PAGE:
Many people are surprised when I tell them that prison saved my life. This is because they see prison as a dark place with no future for the inmates it houses. However, I chose to rise above the politics and stigmas of prison, and decided to do the time and not let the time do me.
During my journey in prison, a college program alongside a few good men personally saved me.
I believe college programs such as the one I attended inside prison should be implemented in all prisons nationally, as should college prep classes inside juvenile detention centers. These types of programs will save countless lives and will build leaders who will soon return to their communities with the knowledge, ambition and passion for change.
Upon my arrival at California Rehabilitation Center in Norco, Calif., in 2010, I immediately noticed prison was a breeding ground for failure. Drugs were abundant and stabbings were common. In addition, many inmates became informants who were sent into protective custody because they got hooked on drugs and could not pay their drug debts. Certain gang members also attempted to build a reputation for their gang and of course for themselves, by participating in public “missions” (assaults or stabbings).
Fortunately, in 2011, I met an inmate who worked in the education department inside the prison. He asked me if I had ever considered completing my education while incarcerated. I told him I had tried finishing school countless times on the streets and just did not have the patience or the time to do it. He looked at me and said, “Well, maybe now is the time, because all you have now is time on your hands.” He added, “Just show up, and I will guide you as best as I can.”
I reluctantly agreed and showed up the following Monday to the education module. He began tutoring me for my GED exam, which I passed in September of 2011. Finally I had overcome the one obstacle that had eluded me for years. For the first time in my life, I felt empowered. But this was only the beginning ...
The following semester, I enrolled in I.I.P. (Incarcerated Individuals Program), a college program offered by the State of California and headed by Anti-Recidivism Coalition (A.R.C.) founder, Scott Budnick. I.I.P. helped inmates further educate themselves to obtain associate’s degrees as well as other certifications.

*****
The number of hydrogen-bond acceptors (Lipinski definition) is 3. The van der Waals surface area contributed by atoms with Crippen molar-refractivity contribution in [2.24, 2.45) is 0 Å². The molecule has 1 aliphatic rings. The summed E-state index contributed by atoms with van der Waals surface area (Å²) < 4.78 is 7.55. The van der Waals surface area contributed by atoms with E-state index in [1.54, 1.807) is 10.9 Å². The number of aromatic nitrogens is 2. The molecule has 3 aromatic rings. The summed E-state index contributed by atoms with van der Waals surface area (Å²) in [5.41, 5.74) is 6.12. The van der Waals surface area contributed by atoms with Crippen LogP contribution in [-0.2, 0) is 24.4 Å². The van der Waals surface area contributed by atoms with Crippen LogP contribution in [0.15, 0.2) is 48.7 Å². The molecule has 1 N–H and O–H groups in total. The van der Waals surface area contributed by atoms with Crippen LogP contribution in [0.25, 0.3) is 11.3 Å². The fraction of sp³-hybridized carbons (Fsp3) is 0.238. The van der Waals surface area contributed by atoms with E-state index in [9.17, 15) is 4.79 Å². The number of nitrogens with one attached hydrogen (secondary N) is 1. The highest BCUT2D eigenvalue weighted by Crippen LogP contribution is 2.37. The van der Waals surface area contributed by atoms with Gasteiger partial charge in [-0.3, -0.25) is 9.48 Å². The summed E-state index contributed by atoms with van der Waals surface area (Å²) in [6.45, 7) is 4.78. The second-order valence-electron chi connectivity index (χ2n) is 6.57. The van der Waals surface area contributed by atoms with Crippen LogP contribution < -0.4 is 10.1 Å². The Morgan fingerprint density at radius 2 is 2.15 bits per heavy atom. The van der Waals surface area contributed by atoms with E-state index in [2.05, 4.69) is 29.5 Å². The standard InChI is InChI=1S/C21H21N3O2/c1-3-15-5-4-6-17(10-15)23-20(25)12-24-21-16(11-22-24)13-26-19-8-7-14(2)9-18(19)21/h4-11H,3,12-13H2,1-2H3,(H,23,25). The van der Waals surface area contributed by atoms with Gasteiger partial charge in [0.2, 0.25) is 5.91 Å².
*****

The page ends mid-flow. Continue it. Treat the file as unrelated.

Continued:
Participating in this college program while learning what interested me helped me forget that I was incarcerated. It was a freedom that I had searched for my entire life. Ironically, I had found freedom in prison.
Then came the day my friend, who helped and inspired me to pursue an education inside prison, paroled. It was both a happy and sad day for me. However, before he left, he asked me for one favor. He asked me to empower those incarcerated by helping them obtain an education just as he did for me.
My friend spoke with several teachers and recommended to them that I take over his position as a clerk for I.I.P. I was hired, and in the fall of 2012, I became the I.I.P. clerk and a full-time student. In addition, I completed 27 units that semester while making the Dean’s List for two different colleges with a GPA of 3.77!
I have much to thank my friend and my colleagues in the college program for. It was because of their efforts, as well as the dedication of Scott Budnick, that I did not quit. The college program provided me camaraderie unlike any other throughout my life. Here, we all worked hand in hand to further our education, our minds and our spirits. At the end of the 18 months I attended classes, I left one class shy of an associate’s degree, which I will be completing this fall semester at my local community college.
Because of my experience, I firmly believe correctional facilities can and should provide a quality education to inmates, especially those in the juvenile system. If institutions invest funds and time into college prep and other educational programs inside prisons, young men and women will one day return to society and no longer refer to themselves as “ex-convicts.” Instead, they will see themselves as solid “prospects” for universities and businesses within their communities. In addition, these future leaders will have acquired the proper credentials and knowledge to become young entrepreneurs who overcame an incredible misfortune.
If we have to incarcerate young people for years at a time, we must also provide them extensive resources, including a college education. The goal here should be reducing recidivism and saving taxpayers money while building integrity, responsibility and accountability within the lives of these young Americans.
Marlon Maldonado was born in Guatemala City, Guatemala, in 1979 and has lived in the United States since 1985. He is a mentor to youth throughout Los Angeles, Calif. As a Member of the Anti-Recidivism Coalition (A.R.C.), he speaks publicly on prison reform, human rights for incarcerated juveniles, as well immigration reform as he is currently appealing to maintain his legal status in this country through the Ninth Circuit Court of Appeals.